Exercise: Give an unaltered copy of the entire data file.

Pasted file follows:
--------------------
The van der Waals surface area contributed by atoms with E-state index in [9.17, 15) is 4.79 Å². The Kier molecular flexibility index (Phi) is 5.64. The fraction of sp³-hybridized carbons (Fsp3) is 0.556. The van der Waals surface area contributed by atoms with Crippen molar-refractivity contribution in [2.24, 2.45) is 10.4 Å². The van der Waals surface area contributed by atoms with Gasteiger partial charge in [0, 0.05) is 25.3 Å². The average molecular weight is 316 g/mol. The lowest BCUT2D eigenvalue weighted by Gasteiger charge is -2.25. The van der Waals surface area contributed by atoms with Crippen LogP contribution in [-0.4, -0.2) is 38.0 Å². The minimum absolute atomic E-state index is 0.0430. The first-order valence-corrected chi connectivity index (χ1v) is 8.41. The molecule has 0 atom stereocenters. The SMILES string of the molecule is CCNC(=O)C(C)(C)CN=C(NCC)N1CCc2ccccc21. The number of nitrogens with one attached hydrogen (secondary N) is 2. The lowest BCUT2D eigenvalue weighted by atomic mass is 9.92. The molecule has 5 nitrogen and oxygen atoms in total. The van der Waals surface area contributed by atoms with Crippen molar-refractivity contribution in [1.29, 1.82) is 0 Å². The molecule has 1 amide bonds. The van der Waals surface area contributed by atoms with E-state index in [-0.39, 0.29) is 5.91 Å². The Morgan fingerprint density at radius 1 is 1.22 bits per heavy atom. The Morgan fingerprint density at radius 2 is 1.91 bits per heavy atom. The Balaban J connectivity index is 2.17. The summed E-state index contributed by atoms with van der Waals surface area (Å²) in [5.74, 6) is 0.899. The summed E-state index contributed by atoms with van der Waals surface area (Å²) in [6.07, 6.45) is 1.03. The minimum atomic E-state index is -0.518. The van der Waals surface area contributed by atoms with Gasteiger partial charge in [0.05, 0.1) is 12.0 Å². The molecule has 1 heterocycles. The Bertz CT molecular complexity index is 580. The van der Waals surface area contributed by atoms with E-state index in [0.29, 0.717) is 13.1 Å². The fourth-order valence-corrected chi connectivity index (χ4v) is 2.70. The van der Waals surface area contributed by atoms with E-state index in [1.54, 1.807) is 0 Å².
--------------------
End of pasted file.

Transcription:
The van der Waals surface area contributed by atoms with E-state index in [9.17, 15) is 4.79 Å². The Kier molecular flexibility index (Phi) is 5.64. The fraction of sp³-hybridized carbons (Fsp3) is 0.556. The van der Waals surface area contributed by atoms with Crippen molar-refractivity contribution in [2.24, 2.45) is 10.4 Å². The van der Waals surface area contributed by atoms with Gasteiger partial charge in [0, 0.05) is 25.3 Å². The average molecular weight is 316 g/mol. The lowest BCUT2D eigenvalue weighted by Gasteiger charge is -2.25. The van der Waals surface area contributed by atoms with Crippen LogP contribution in [-0.4, -0.2) is 38.0 Å². The minimum absolute atomic E-state index is 0.0430. The first-order valence-corrected chi connectivity index (χ1v) is 8.41. The molecule has 0 atom stereocenters. The SMILES string of the molecule is CCNC(=O)C(C)(C)CN=C(NCC)N1CCc2ccccc21. The number of nitrogens with one attached hydrogen (secondary N) is 2. The lowest BCUT2D eigenvalue weighted by atomic mass is 9.92. The molecule has 5 nitrogen and oxygen atoms in total. The van der Waals surface area contributed by atoms with Crippen molar-refractivity contribution in [1.29, 1.82) is 0 Å². The molecule has 1 amide bonds. The van der Waals surface area contributed by atoms with E-state index in [-0.39, 0.29) is 5.91 Å². The Morgan fingerprint density at radius 1 is 1.22 bits per heavy atom. The Morgan fingerprint density at radius 2 is 1.91 bits per heavy atom. The Balaban J connectivity index is 2.17. The summed E-state index contributed by atoms with van der Waals surface area (Å²) in [5.74, 6) is 0.899. The summed E-state index contributed by atoms with van der Waals surface area (Å²) in [6.07, 6.45) is 1.03. The minimum atomic E-state index is -0.518. The van der Waals surface area contributed by atoms with Gasteiger partial charge in [0.05, 0.1) is 12.0 Å². The molecule has 1 heterocycles. The Bertz CT molecular complexity index is 580. The van der Waals surface area contributed by atoms with E-state index in [0.29, 0.717) is 13.1 Å². The fourth-order valence-corrected chi connectivity index (χ4v) is 2.70. The van der Waals surface area contributed by atoms with E-state index in [1.54, 1.807) is 0 Å².